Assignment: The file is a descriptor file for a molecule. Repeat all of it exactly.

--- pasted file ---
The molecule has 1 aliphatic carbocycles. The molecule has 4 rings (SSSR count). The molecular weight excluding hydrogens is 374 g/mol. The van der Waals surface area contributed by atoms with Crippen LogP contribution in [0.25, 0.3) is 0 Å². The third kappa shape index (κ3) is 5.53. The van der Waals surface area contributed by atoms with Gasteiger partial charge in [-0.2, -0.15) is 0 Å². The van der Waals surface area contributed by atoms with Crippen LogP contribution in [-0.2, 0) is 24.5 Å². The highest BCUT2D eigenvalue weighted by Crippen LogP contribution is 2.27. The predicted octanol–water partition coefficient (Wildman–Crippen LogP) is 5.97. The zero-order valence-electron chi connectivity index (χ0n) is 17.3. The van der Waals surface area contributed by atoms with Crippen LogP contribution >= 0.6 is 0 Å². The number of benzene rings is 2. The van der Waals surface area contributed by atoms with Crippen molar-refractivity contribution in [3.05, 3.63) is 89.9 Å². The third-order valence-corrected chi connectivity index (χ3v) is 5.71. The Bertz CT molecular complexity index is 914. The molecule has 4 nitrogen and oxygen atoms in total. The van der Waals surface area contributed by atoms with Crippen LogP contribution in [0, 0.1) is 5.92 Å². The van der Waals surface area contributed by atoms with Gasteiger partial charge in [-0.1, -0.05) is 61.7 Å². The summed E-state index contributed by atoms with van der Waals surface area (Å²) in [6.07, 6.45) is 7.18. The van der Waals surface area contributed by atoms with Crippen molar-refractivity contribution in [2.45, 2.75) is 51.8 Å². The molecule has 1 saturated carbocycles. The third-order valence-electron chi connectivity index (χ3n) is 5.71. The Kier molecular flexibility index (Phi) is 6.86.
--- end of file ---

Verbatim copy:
The molecule has 1 aliphatic carbocycles. The molecule has 4 rings (SSSR count). The molecular weight excluding hydrogens is 374 g/mol. The van der Waals surface area contributed by atoms with Crippen LogP contribution in [0.25, 0.3) is 0 Å². The third kappa shape index (κ3) is 5.53. The van der Waals surface area contributed by atoms with Gasteiger partial charge in [-0.2, -0.15) is 0 Å². The van der Waals surface area contributed by atoms with Crippen LogP contribution in [-0.2, 0) is 24.5 Å². The highest BCUT2D eigenvalue weighted by Crippen LogP contribution is 2.27. The predicted octanol–water partition coefficient (Wildman–Crippen LogP) is 5.97. The zero-order valence-electron chi connectivity index (χ0n) is 17.3. The van der Waals surface area contributed by atoms with Crippen LogP contribution >= 0.6 is 0 Å². The number of benzene rings is 2. The van der Waals surface area contributed by atoms with Crippen molar-refractivity contribution in [3.05, 3.63) is 89.9 Å². The third-order valence-corrected chi connectivity index (χ3v) is 5.71. The Bertz CT molecular complexity index is 914. The molecule has 4 nitrogen and oxygen atoms in total. The van der Waals surface area contributed by atoms with Crippen LogP contribution in [0, 0.1) is 5.92 Å². The van der Waals surface area contributed by atoms with Gasteiger partial charge in [-0.1, -0.05) is 61.7 Å². The summed E-state index contributed by atoms with van der Waals surface area (Å²) in [6.07, 6.45) is 7.18. The van der Waals surface area contributed by atoms with Crippen molar-refractivity contribution in [2.45, 2.75) is 51.8 Å². The molecule has 1 saturated carbocycles. The third-order valence-electron chi connectivity index (χ3n) is 5.71. The Kier molecular flexibility index (Phi) is 6.86.